Tests in Jinja are a way of evaluating template expressions and returning True or False. Jinja ships with many of these. See builtin tests in the official Jinja template documentation.

The main difference between tests and filters are that Jinja tests are used for comparisons, whereas filters are used for data manipulation, and have different applications in jinja. Tests can also be used in list processing filters, like map() and select() to choose items in the list.

Like all templating, tests always execute on the Ansible controller, not on the target of a task, as they test local data.

In addition to those Jinja2 tests, Ansible supplies a few more and users can easily create their own.

Test syntax

Test syntax varies from filter syntax (variable | filter). Historically Ansible has registered tests as both jinja tests and jinja filters, allowing for them to be referenced using filter syntax.

As of Ansible 2.5, using a jinja test as a filter will generate a warning.

The syntax for using a jinja test is as follows:

variable is test_name

Such as:

result is failed

Testing strings

To match strings against a substring or a regular expression, use the “match”, “search” or “regex” filters:

  url: "http://example.com/users/foo/resources/bar"

    - debug:
        msg: "matched pattern 1"
      when: url is match("http://example.com/users/.*/resources/.*")

    - debug:
        msg: "matched pattern 2"
      when: url is search("/users/.*/resources/.*")

    - debug:
        msg: "matched pattern 3"
      when: url is search("/users/")

    - debug:
        msg: "matched pattern 4"
      when: url is regex("example.com/\w+/foo")

‘match’ requires zero or more characters at the beginning of the string, while ‘search’ only requires matching a subset of the string. By default, ‘regex’ works like search, but regex can be configured to perform other tests as well.

Version Comparison

New in version 1.6.


In 2.5 version_compare was renamed to version

To compare a version number, such as checking if the ansible_facts['distribution_version'] version is greater than or equal to ‘12.04’, you can use the version test.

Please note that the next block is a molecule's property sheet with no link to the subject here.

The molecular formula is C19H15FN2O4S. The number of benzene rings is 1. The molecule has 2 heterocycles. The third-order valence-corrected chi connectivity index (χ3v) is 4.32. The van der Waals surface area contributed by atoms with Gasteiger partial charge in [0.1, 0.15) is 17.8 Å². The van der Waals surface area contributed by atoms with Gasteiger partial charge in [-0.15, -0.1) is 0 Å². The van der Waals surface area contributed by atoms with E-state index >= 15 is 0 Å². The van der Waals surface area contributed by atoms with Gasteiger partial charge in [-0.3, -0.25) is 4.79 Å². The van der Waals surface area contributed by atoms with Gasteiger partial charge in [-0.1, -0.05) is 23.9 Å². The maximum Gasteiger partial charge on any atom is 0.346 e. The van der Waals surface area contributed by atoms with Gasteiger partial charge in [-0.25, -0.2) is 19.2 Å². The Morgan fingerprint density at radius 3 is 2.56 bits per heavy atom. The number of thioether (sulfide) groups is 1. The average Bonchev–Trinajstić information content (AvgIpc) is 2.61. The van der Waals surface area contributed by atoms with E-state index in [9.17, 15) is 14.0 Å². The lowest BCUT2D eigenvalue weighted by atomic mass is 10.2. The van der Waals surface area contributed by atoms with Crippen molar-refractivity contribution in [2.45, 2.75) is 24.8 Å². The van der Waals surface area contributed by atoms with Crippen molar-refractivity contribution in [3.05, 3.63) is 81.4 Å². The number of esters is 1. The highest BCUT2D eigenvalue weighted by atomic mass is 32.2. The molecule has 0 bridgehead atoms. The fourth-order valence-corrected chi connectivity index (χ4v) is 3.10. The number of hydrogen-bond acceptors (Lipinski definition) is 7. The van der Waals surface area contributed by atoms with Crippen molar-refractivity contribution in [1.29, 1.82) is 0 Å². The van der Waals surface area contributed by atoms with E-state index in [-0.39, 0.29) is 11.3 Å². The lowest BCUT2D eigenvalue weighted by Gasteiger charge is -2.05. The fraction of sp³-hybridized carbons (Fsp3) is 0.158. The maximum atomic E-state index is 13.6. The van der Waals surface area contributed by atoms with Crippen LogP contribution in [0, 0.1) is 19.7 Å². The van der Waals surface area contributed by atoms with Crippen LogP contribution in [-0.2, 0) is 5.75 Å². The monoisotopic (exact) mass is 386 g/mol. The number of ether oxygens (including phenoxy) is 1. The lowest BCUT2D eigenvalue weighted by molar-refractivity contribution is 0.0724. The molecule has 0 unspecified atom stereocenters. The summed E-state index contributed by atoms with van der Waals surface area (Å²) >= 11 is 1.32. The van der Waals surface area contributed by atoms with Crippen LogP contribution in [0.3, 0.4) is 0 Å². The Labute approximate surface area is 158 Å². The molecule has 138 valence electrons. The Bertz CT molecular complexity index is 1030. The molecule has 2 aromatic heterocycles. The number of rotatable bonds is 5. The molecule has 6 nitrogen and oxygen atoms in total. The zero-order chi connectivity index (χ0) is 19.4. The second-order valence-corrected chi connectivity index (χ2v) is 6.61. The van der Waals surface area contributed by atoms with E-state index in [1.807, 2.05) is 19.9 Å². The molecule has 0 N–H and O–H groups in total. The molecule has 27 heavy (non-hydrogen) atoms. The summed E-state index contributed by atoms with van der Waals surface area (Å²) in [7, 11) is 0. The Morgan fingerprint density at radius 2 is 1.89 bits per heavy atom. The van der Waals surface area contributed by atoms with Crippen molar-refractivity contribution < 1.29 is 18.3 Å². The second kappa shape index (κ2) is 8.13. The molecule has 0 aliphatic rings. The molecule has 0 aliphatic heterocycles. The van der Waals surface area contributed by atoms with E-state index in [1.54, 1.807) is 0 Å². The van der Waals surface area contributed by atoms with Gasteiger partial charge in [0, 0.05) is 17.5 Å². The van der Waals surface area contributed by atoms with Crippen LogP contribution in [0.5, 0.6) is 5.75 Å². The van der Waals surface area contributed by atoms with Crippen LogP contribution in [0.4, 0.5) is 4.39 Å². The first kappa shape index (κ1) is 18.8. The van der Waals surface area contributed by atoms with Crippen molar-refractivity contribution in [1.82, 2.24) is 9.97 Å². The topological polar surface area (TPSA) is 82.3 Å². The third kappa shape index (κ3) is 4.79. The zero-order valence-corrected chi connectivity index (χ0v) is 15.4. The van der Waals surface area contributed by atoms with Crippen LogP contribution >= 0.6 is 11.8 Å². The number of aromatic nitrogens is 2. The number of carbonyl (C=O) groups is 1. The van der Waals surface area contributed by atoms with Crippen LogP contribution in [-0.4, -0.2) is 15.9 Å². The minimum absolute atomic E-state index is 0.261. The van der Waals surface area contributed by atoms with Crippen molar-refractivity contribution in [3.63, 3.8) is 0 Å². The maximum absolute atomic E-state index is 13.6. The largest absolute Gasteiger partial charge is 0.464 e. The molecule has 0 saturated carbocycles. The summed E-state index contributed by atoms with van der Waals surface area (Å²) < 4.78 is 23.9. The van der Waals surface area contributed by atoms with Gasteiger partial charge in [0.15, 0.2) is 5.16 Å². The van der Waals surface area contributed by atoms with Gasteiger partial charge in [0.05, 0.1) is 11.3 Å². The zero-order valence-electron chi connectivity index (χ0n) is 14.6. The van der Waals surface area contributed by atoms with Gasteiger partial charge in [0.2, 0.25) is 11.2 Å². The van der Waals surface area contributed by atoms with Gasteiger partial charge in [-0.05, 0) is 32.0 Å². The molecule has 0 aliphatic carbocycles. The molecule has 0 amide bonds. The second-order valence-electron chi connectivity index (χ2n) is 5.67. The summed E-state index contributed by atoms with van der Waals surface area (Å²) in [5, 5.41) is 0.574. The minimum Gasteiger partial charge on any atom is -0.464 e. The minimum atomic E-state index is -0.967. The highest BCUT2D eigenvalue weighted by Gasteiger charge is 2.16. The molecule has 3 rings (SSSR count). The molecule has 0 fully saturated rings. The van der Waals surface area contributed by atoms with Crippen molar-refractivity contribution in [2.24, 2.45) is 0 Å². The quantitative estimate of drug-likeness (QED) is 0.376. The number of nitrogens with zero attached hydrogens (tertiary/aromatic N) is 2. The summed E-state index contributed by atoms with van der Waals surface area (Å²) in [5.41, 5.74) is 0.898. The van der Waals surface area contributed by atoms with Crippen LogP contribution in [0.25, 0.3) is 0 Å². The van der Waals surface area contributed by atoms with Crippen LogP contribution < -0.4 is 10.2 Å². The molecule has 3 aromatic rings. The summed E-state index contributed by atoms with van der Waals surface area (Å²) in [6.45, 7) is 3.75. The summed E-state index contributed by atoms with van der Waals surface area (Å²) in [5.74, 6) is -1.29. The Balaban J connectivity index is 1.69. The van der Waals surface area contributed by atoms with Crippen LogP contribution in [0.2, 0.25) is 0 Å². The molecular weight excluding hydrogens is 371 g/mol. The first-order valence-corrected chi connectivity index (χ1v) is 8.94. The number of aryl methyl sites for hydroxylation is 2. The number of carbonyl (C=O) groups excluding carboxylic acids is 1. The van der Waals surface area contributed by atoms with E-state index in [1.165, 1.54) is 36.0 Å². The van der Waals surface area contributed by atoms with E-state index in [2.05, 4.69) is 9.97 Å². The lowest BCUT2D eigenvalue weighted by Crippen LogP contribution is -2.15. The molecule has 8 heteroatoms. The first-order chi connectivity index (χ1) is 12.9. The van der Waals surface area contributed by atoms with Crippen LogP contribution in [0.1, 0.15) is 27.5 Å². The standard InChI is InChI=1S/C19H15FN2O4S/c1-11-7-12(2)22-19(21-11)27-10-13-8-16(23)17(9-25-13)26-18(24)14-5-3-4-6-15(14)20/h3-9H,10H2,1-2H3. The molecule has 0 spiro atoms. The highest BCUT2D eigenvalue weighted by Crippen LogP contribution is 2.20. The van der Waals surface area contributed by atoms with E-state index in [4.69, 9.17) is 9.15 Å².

The version test can also be used to evaluate the ansible_facts['distribution_version']:

{{ ansible_facts['distribution_version'] is version('12.04', '>=') }}

If ansible_facts['distribution_version'] is greater than or equal to 12.04, this test returns True, otherwise False.

The version test accepts the following operators:

<, lt, <=, le, >, gt, >=, ge, ==, =, eq, !=, <>, ne

This test also accepts a 3rd parameter, strict which defines if strict version parsing as defined by distutils.version.StrictVersion should be used. The default is False (using distutils.version.LooseVersion), True enables strict version parsing:

{{ sample_version_var is version('1.0', operator='lt', strict=True) }}

Set theory tests

New in version 2.1.


In 2.5 issubset and issuperset were renamed to subset and superset

To see if a list includes or is included by another list, you can use ‘subset’ and ‘superset’:

    a: [1,2,3,4,5]
    b: [2,3]
    - debug:
        msg: "A includes B"
      when: a is superset(b)

    - debug:
        msg: "B is included in A"
      when: b is subset(a)

Test if a list contains a value

New in version 2.8.

Ansible includes a contains test which operates similarly, but in reverse of the Jinja2 provided in test. This is designed with the ability to allow use of contains with filters such as map and selectattr:

    - master: lacp0
        - em1
        - em2

    - master: lacp1
          - em3
          - em4

  - debug:
      msg: "{{ (lacp_groups|selectattr('interfaces', 'contains', 'em1')|first).master }}"

New in version 2.4.

You can use any and all to check if any or all elements in a list are true or not:

      - 1
      - "{{ 3 == 3 }}"
      - True
      - False
      - True

  - debug:
      msg: "all are true!"
    when: mylist is all

  - debug:
      msg: "at least one is true"
    when: myotherlist is any

Testing paths


In 2.5 the following tests were renamed to remove the is_ prefix

The following tests can provide information about a path on the controller:

- debug:
    msg: "path is a directory"
  when: mypath is directory

- debug:
    msg: "path is a file"
  when: mypath is file

- debug:
    msg: "path is a symlink"
  when: mypath is link

- debug:
    msg: "path already exists"
  when: mypath is exists

- debug:
    msg: "path is {{ (mypath is abs)|ternary('absolute','relative')}}"

- debug:
    msg: "path is the same file as path2"
  when: mypath is same_file(path2)

- debug:
    msg: "path is a mount"
  when: mypath is mount

Task results

The following tasks are illustrative of the tests meant to check the status of tasks:


  - shell: /usr/bin/foo
    register: result
    ignore_errors: True

  - debug:
      msg: "it failed"
    when: result is failed

  # in most cases you'll want a handler, but if you want to do something right now, this is nice
  - debug:
      msg: "it changed"
    when: result is changed

  - debug:
      msg: "it succeeded in Ansible >= 2.1"
    when: result is succeeded

  - debug:
      msg: "it succeeded"
    when: result is success

  - debug:
      msg: "it was skipped"
    when: result is skipped


From 2.1, you can also use success, failure, change, and skip so that the grammar matches, for those who need to be strict about it.

See also

Working With Playbooks

An introduction to playbooks


Conditional statements in playbooks

Using Variables

All about variables


Looping in playbooks


Playbook organization by roles

Best Practices

Best practices in playbooks

User Mailing List

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#ansible IRC chat channel